The Obama Administration has continued its aggressive prosecution of suspect players in the financial meltdown that shaped most of the President’s first term.
Four mortgage insurers, including an AIG subsidiary, have agreed to a $15 million settlement over allegations of improper ‘kickbacks’ paid to lenders for more than a decade. The Consumer Financial Protection Bureau made the announcement today. Its director, Richard Cordray, charged, “We believe these mortgage insurance companies funneled millions of dollars to mortgage lenders for well over a decade.” For more, see the NYTimesand WSJ.
Also today, the U.S. Department of Justice filed a fraud suit against Golden First Mortgage Corp, alleging the company and its CEO “repeatedly lied” to the government. The complaint claims that Golden First rushed paperwork through internally, although the company certified (to HUD and the FHA) that proper due diligence had been conducted. According to the government, Golden First used three employees to process 100-200 loans per month—predictably leading to “extraordinarily high” default rates as high as 60% in 2007. For more, see Thomson Reuters.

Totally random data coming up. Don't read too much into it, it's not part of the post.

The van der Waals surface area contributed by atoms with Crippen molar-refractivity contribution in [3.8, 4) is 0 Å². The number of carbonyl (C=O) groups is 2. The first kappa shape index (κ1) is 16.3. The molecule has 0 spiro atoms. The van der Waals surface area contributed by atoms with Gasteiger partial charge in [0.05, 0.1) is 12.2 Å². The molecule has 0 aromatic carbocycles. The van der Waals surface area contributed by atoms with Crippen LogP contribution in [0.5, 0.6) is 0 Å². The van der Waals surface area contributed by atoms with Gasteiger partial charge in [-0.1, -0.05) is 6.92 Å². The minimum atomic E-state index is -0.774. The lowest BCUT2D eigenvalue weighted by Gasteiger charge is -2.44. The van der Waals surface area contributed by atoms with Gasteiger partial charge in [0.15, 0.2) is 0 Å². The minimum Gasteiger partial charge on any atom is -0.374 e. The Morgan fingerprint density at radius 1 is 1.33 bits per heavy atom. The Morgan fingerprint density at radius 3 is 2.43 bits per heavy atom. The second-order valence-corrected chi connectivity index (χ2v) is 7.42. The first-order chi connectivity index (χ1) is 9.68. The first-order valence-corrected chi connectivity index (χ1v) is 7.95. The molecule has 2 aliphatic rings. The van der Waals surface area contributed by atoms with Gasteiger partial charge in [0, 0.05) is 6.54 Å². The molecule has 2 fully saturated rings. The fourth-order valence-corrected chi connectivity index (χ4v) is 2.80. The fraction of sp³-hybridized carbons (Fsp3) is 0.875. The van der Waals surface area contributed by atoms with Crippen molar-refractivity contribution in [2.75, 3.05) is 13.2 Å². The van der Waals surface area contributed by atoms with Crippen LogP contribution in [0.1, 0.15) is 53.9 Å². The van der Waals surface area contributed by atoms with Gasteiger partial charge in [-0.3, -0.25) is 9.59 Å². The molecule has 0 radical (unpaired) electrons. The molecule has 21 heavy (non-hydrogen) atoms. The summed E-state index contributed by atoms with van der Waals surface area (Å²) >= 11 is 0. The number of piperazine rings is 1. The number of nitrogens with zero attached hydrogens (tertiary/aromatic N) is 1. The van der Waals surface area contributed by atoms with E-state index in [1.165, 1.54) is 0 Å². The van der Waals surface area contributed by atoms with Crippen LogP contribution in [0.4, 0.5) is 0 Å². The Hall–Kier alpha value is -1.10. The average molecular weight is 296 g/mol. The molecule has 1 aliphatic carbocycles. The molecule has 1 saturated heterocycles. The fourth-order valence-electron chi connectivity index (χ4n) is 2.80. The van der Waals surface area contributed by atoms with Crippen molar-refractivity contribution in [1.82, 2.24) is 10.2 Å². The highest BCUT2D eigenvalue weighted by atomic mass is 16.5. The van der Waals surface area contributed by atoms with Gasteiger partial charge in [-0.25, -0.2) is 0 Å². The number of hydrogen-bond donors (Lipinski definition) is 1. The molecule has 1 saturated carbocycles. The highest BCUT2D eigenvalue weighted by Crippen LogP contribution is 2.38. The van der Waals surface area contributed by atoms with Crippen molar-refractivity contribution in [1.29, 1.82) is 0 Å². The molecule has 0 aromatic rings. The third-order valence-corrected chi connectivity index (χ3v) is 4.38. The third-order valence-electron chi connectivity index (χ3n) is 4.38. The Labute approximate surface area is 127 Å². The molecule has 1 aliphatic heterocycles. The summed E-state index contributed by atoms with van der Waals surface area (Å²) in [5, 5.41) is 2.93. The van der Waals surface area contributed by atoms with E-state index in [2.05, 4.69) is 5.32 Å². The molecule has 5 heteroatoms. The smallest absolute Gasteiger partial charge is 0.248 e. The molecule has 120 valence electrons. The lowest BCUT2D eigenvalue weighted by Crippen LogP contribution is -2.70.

On a related note, district court Judge Victor Marrero (S.D.N.Y.) indicated that he may not accept a “neither admit nor deny” provision in SAC Capital Advisor’s insider trading settlement. At a hearing last week, he made a point unlikely to encounter much resistance: “There is something counterintuitive and incongruous in a party agreeing to settle a case for $600 million that might cost $1 million to defend and litigate if it truly did nothing wrong.” Judge Marrero is not the first to question these clauses – commonly demanded by corporate litigants – but his remarks demonstrate a growing judicial skepticism with the practice. For more, see Businessweek, Reuters, and The New Yorker.